This might not be something that is happening in Arizona, but behaviors and successful sustainability practices in major industries affect us all. In the particular case of the movie and television industry, financial support comes from the entire world and Arizona’s money matters. For this reason, you may be interested in some of the environmental practices of production studios.
This 2006 report titled, “Sustainability in the Motion Picture Industry” (PDF) was commissioned by the California Integrated Waste Management Board (CIWMB) to review the movie and television industry and find some of the successful sustainability practices already in place. It is worth noting that although this is a public project funded for $170,000, the CIWMB claims full copyright of the report and does not allow reproduction of it in any form. The excerpts reproduced here are done so in Fair Use in order to comment on and review the report.
The Principle Investigators of this report are Dr. Charles J. Corbett, Professor in the UCLA Anderson School of Management, and Dr. Richard P. Turco, Professor in the UCLA Department of Atmospheric and Oceanic Sciences.
The authors used interviews and case studies to learn about “best practices” within the movie and television industry between Summer 2003 and Spring 2005. The goal was to present this information in a clear fashion that would make it easier for the industry to make these best practices more commonplace. The reason for studying the movie/TV industry is that it is highly decentralized. A studio decides to pay for a film or television show, but it is the production team that finds an assortment of other individuals and businesses to help put it together. The argument is that other industries are starting to outsource more and therefore they can learn a lot from the practices of this industry.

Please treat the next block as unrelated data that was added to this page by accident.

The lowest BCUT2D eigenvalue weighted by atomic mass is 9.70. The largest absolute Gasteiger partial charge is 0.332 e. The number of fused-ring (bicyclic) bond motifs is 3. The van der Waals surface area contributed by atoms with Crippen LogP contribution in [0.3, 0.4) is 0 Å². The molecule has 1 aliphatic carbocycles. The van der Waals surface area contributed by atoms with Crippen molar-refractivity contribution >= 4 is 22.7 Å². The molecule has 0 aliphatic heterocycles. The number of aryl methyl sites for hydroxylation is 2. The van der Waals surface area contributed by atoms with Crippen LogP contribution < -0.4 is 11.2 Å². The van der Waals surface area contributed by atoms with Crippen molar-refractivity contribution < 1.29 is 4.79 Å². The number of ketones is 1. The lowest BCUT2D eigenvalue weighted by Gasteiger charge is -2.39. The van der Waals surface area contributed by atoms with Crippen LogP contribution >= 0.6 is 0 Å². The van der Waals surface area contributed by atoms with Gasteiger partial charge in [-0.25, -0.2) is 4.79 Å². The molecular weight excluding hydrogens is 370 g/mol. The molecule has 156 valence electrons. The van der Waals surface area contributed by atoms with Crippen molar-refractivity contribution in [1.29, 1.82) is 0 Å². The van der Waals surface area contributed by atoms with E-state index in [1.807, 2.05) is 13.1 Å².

It becomes quickly apparent, however, that this industry does not want the attention of this type of study. The authors note that while getting interviews and talking to people on sets was relatively easy, there was very little interest in being outspoken or giving identifiable remarks. The industry does not want publicity that might lead the public to become concerned with its practices, as the authors mention in the following statment on numbered page 3 (overall page 8 within your PDF reader), “The public at large does not think of the motion picture industry as polluting or otherwise environmentally harmful, so any publicity related to environmental initiatives within the industry would, in that view, draw attention to the existence of environmental problems that apparently need solving.”
The following section includes a few highlights from the report, but there is a lot more in it that is not reviewed here.
Internal Coverage of Sustainability Issues: The report tallies the number of articles appearing in two movie/TV industry newspapers: Variety, and The Hollywood Reporter. Figure 1 of the report is a plot of the number of environment or sustainability articles appearing in these two papers versus time. It displays a rise in environmental coverage by showing that there were a total of 3 articles in 1997 compared to 13 in 2004. The researchers performed a careful study in which only true environmentally related articles were counted. From a statistics point of view this result does not seem to imply anything about a “recent increase in attention awarded to environmental issues in the motion picture industry” as the authors conclude. To compare, I conducted my own (decidedly non-scientific) study by using the search engine at Variety’s website. Here are some searches and the number of Variety articles they return:
“baby seals” – 3
“environmental impact” – 69
“sex scenes” – 1,757
“breasts” – 2,371
“jack nicholson” – 2,501